producing and using notes was very different in the different conditions. Because the protocol methodology employed here was not useful in describing these differences, I undertook a textual analysis of the notes taken in different conditions. Following the presentation of amounts and types of planning (from the analysis of think-aloud protocols), I return at the end of this chapter to a more detailed analysis of the notemaking behaviors of these writers. This analysis provides a suitable
changes very easy; text at the local level may have seemed more tangible, and computer systems more responsive to local changes, in the language of chapter 3 (this volume). There are few word processing programs which support and encourage an attention to large scale text issues, and in fact the limited view of one's text (i.e., size, as described in chapter 3) offered by most word processing systems may actually discourage attending to the whole text. Because it is difficult to see one's whole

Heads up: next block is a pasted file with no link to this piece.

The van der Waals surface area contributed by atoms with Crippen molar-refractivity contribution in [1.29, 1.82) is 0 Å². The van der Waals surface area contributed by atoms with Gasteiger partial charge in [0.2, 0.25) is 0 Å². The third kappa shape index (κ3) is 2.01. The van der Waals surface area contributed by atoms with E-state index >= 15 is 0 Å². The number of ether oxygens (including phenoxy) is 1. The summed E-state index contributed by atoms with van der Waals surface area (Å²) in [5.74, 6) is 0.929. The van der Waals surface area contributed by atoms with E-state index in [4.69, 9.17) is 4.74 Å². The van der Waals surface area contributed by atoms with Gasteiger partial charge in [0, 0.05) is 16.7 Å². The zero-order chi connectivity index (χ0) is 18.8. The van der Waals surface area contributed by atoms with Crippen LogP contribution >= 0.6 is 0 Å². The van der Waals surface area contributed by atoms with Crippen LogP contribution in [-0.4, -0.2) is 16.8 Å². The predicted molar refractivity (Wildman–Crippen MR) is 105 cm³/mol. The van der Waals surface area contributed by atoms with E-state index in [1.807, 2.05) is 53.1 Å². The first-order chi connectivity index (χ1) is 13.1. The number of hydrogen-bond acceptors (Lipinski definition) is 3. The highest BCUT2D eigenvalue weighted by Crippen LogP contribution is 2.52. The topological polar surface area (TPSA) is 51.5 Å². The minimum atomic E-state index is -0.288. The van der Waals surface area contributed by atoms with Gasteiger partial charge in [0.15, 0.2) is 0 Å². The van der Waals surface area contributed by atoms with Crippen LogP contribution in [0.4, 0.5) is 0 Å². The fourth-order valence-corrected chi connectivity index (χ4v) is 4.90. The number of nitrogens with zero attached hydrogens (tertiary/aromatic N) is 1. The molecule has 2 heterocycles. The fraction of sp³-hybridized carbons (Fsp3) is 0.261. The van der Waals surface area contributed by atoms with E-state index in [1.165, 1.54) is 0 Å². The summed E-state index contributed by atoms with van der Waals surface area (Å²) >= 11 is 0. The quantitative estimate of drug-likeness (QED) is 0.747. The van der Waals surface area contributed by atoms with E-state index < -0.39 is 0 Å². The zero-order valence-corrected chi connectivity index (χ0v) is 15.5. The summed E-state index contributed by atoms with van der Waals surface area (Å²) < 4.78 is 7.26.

before the Fall 1986 campus release-that the left-stacking menus (the new menus) would be the default. When asked about this decision, the User Interface Czar recalled that his decision was somewhat influenced by the results of testing which showed a slight advantage for these menus. More important, however, was his own analysis of the two menu schemes in leading him to favor the left-stacking menus. He decided that the left-stacking new menus were primarily a "win" over the right stacking menus
technology. For example, Nydahl's (1990) claim that word processors are "unexplored territory" (p. 904) draws directly on what Nydahl believes his readers' experiences to be. The results of our Toulmin analysis of types and amount of data are presented in Figure 7.5. GROUNDING Supporting Claim Number of instances Number of authors who use this type 115 10 Examples 38 9 Data Citations 30 9 Analogy 7 6 Analysis 4 3 Readers' experience 3 2 Samples 2 Testimony I Observation